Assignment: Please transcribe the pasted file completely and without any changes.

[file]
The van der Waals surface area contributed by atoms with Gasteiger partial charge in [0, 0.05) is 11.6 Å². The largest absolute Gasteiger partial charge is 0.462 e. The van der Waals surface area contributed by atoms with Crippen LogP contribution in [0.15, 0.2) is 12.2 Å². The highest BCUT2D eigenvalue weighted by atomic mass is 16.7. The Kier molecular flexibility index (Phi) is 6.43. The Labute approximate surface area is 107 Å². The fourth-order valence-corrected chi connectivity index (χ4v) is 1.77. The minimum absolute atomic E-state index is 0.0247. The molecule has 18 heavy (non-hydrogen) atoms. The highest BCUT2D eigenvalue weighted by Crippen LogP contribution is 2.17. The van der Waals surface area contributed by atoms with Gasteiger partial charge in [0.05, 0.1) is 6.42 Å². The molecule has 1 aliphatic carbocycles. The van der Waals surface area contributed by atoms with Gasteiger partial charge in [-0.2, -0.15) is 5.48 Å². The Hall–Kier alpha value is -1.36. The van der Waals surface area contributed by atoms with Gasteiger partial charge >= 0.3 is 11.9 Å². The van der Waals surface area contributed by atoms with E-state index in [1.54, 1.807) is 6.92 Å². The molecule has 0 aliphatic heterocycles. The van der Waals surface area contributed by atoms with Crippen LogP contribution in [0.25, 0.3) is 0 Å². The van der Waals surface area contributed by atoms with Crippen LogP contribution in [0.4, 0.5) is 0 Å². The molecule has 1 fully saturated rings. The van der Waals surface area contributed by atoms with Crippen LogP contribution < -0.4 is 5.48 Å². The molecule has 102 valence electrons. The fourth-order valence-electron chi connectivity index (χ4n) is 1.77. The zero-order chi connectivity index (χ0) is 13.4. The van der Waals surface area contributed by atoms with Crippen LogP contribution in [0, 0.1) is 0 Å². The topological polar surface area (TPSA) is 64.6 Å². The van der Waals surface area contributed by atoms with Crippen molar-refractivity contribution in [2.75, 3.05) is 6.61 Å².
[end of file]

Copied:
The van der Waals surface area contributed by atoms with Gasteiger partial charge in [0, 0.05) is 11.6 Å². The largest absolute Gasteiger partial charge is 0.462 e. The van der Waals surface area contributed by atoms with Crippen LogP contribution in [0.15, 0.2) is 12.2 Å². The highest BCUT2D eigenvalue weighted by atomic mass is 16.7. The Kier molecular flexibility index (Phi) is 6.43. The Labute approximate surface area is 107 Å². The fourth-order valence-corrected chi connectivity index (χ4v) is 1.77. The minimum absolute atomic E-state index is 0.0247. The molecule has 18 heavy (non-hydrogen) atoms. The highest BCUT2D eigenvalue weighted by Crippen LogP contribution is 2.17. The van der Waals surface area contributed by atoms with Gasteiger partial charge in [0.05, 0.1) is 6.42 Å². The molecule has 1 aliphatic carbocycles. The van der Waals surface area contributed by atoms with Gasteiger partial charge in [-0.2, -0.15) is 5.48 Å². The Hall–Kier alpha value is -1.36. The van der Waals surface area contributed by atoms with Gasteiger partial charge >= 0.3 is 11.9 Å². The van der Waals surface area contributed by atoms with E-state index in [1.54, 1.807) is 6.92 Å². The molecule has 0 aliphatic heterocycles. The van der Waals surface area contributed by atoms with Crippen LogP contribution in [0.25, 0.3) is 0 Å². The van der Waals surface area contributed by atoms with Crippen LogP contribution in [0.4, 0.5) is 0 Å². The molecule has 1 fully saturated rings. The van der Waals surface area contributed by atoms with Crippen LogP contribution < -0.4 is 5.48 Å². The molecule has 102 valence electrons. The fourth-order valence-electron chi connectivity index (χ4n) is 1.77. The zero-order chi connectivity index (χ0) is 13.4. The van der Waals surface area contributed by atoms with Crippen LogP contribution in [0, 0.1) is 0 Å². The topological polar surface area (TPSA) is 64.6 Å². The van der Waals surface area contributed by atoms with Crippen molar-refractivity contribution in [2.75, 3.05) is 6.61 Å².